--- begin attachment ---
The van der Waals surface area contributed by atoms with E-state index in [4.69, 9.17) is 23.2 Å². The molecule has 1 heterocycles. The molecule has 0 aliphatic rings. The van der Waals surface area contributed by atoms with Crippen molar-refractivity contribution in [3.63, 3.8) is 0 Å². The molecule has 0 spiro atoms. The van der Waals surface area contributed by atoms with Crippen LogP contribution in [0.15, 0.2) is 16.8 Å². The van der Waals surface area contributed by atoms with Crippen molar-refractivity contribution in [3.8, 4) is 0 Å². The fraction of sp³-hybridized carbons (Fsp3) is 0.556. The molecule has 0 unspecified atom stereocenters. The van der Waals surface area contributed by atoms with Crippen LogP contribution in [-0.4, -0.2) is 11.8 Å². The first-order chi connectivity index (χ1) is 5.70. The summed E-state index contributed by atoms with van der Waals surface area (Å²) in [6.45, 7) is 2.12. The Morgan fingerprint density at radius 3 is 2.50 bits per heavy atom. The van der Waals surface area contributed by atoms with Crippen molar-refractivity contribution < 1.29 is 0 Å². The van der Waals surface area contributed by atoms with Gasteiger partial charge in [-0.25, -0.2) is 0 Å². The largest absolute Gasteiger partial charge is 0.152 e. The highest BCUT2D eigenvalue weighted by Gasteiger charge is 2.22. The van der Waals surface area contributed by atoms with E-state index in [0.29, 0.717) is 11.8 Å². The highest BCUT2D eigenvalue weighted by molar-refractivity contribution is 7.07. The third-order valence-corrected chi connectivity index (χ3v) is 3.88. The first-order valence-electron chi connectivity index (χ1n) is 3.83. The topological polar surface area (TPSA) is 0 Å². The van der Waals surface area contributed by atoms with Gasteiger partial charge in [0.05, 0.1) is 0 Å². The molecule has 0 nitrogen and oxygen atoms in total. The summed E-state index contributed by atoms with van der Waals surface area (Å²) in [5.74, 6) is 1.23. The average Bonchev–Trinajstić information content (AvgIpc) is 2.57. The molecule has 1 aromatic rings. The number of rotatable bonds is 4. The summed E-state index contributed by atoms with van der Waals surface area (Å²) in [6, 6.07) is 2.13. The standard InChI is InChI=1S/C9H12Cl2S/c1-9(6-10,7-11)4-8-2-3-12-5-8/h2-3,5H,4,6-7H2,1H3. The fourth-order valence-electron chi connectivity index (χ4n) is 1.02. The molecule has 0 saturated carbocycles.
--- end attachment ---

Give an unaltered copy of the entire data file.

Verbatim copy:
The van der Waals surface area contributed by atoms with E-state index in [4.69, 9.17) is 23.2 Å². The molecule has 1 heterocycles. The molecule has 0 aliphatic rings. The van der Waals surface area contributed by atoms with Crippen molar-refractivity contribution in [3.63, 3.8) is 0 Å². The molecule has 0 spiro atoms. The van der Waals surface area contributed by atoms with Crippen LogP contribution in [0.15, 0.2) is 16.8 Å². The van der Waals surface area contributed by atoms with Crippen molar-refractivity contribution in [3.8, 4) is 0 Å². The fraction of sp³-hybridized carbons (Fsp3) is 0.556. The molecule has 0 unspecified atom stereocenters. The van der Waals surface area contributed by atoms with Crippen LogP contribution in [-0.4, -0.2) is 11.8 Å². The first-order chi connectivity index (χ1) is 5.70. The summed E-state index contributed by atoms with van der Waals surface area (Å²) in [6.45, 7) is 2.12. The Morgan fingerprint density at radius 3 is 2.50 bits per heavy atom. The van der Waals surface area contributed by atoms with Crippen molar-refractivity contribution < 1.29 is 0 Å². The van der Waals surface area contributed by atoms with Gasteiger partial charge in [-0.25, -0.2) is 0 Å². The largest absolute Gasteiger partial charge is 0.152 e. The highest BCUT2D eigenvalue weighted by Gasteiger charge is 2.22. The van der Waals surface area contributed by atoms with E-state index in [0.29, 0.717) is 11.8 Å². The highest BCUT2D eigenvalue weighted by molar-refractivity contribution is 7.07. The third-order valence-corrected chi connectivity index (χ3v) is 3.88. The first-order valence-electron chi connectivity index (χ1n) is 3.83. The topological polar surface area (TPSA) is 0 Å². The van der Waals surface area contributed by atoms with Gasteiger partial charge in [0.05, 0.1) is 0 Å². The molecule has 0 nitrogen and oxygen atoms in total. The summed E-state index contributed by atoms with van der Waals surface area (Å²) in [5.74, 6) is 1.23. The average Bonchev–Trinajstić information content (AvgIpc) is 2.57. The molecule has 1 aromatic rings. The number of rotatable bonds is 4. The summed E-state index contributed by atoms with van der Waals surface area (Å²) in [6, 6.07) is 2.13. The standard InChI is InChI=1S/C9H12Cl2S/c1-9(6-10,7-11)4-8-2-3-12-5-8/h2-3,5H,4,6-7H2,1H3. The fourth-order valence-electron chi connectivity index (χ4n) is 1.02. The molecule has 0 saturated carbocycles.